Production Costs and the Future of Investments

The high energy tariffs paid in Costa Rica compared to other countries in the region and the effects of the monopoly that exists in electricity generation are threats to the local economy and future investments.

Tuesday, November 12, 2019

The alarms about production costs in the country went off weeks ago, after Vicesa, a company dedicated to the manufacture of glass products, announced in mid-October the dismissal of 254 employees working at the Cartago plant. The company reported that it made the decision because of the fall in sales and the slowdown of the local economy.

The most compelling reason for Vicesa, a company that also has industrial operations in Guatemala, was that in Costa Rica it pays 47% more for electricity, compared to what it pays for electricity at its Guatemalan plant.

You may be interested in "Costa Rica: Electric Rate Reduction Announced"

Some businessmen believe that the monopoly of electricity generation, maintained by the Instituto Costarricense de Electricidad, is an obstacle to improving the prices currently paid.

Rolando Charpantier, manager of Vicesa, told that "... There comes a time when you can't stand up to state monopolies. According to my calculations, operating in the country meant paying 47% more expensive electricity. The situation is repeated in the case of the bunker, whose cost is 16% higher."

The article adds that "... The loss of competitiveness was ratified by the director of the Coalition of Initiatives for Development (Cinde), Jorge Sequeira, and the person in charge of the Special Economic Zone of Cartago, Silvia Hidalgo. Both agreed that the country offers bonuses such as the quality of human resources. But the cost of energy discourages the arrival of new companies and more investment from organizations already installed."

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More on this topic

The Two Sides of the Industrial Sector

October 2019

While a group of manufacturing companies decided to reduce their operations in Costa Rica, arguing that local production costs are high, another group of companies in the sector decided to increase their investments.

According to the most recent official data, during August 2019 the growth of economic activity in the manufacturing sector was 2.5%, explained by increased external demand for products from special regimes companies, particularly medical implements and steel products such as bars and sheets. This contrasts with the decline in manufacturing activities for the domestic market. See report of the Central Bank of Costa Rica.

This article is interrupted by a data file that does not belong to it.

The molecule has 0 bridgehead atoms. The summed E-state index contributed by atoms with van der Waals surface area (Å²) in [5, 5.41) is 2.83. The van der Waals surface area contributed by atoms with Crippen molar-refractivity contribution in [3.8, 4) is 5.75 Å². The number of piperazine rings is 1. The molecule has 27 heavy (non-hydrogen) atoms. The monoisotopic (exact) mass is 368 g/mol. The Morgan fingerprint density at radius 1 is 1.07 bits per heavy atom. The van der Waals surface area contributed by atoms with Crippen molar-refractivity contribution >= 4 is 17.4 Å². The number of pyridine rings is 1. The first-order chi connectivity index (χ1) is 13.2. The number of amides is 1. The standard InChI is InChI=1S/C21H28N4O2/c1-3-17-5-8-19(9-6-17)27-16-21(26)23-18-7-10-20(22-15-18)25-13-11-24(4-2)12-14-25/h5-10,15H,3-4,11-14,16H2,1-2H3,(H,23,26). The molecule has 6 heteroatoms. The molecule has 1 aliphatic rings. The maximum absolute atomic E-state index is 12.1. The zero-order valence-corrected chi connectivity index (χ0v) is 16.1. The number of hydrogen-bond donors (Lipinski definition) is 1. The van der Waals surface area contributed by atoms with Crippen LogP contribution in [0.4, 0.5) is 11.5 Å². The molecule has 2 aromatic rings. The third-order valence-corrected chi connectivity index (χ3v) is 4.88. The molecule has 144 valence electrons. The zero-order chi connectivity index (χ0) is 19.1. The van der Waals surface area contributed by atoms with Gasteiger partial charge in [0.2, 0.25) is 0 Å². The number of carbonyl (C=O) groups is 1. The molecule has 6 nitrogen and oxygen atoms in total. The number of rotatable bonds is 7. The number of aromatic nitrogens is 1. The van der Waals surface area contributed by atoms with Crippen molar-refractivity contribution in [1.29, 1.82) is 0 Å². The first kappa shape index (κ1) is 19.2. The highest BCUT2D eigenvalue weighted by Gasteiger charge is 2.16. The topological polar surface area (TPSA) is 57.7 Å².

The Worries That Keep Businessmen Awake At Night

February 2018

The high cost of energy and the fiscal deficit are two of the problems that worry companies in Costa Rica, who also face an uncertain political scenario, a few weeks to go before a second round of elections.

With a month and a half to go before a second round of elections, Costa Rican businessmen highlighted a difficult year in terms of job creation and attraction of new investments.

More Costa Rican Investment in Nicaragua

September 2014

Investments by Costa Rican companies in their neighboring country went from $2.43 million in 2010 to $67.7 million in 2013.

Installation of production facilities, maquila subcontracts or transfer of part of the production process are part of the investment models that Costa Rican businessmen are utilizing in order to minimize the negative effects of the high production costs prevalent in Costa Rica and to stay competitive at the level international.

Reduced Electricity Bills for Large Consumers

October 2013

Overwhelmed by the growing impact of energy costs, large electricity consumers in Costa Rica are asking for a reduction in their electricity rates of between 10.7% and 38.6%.

From a press release by the Regulatory Authority for Public Services (Aresep):

The Costa Rican Association of Large Energy Consumers (ACOGRACE) has requested a rebate for electricity rates in the business sector.

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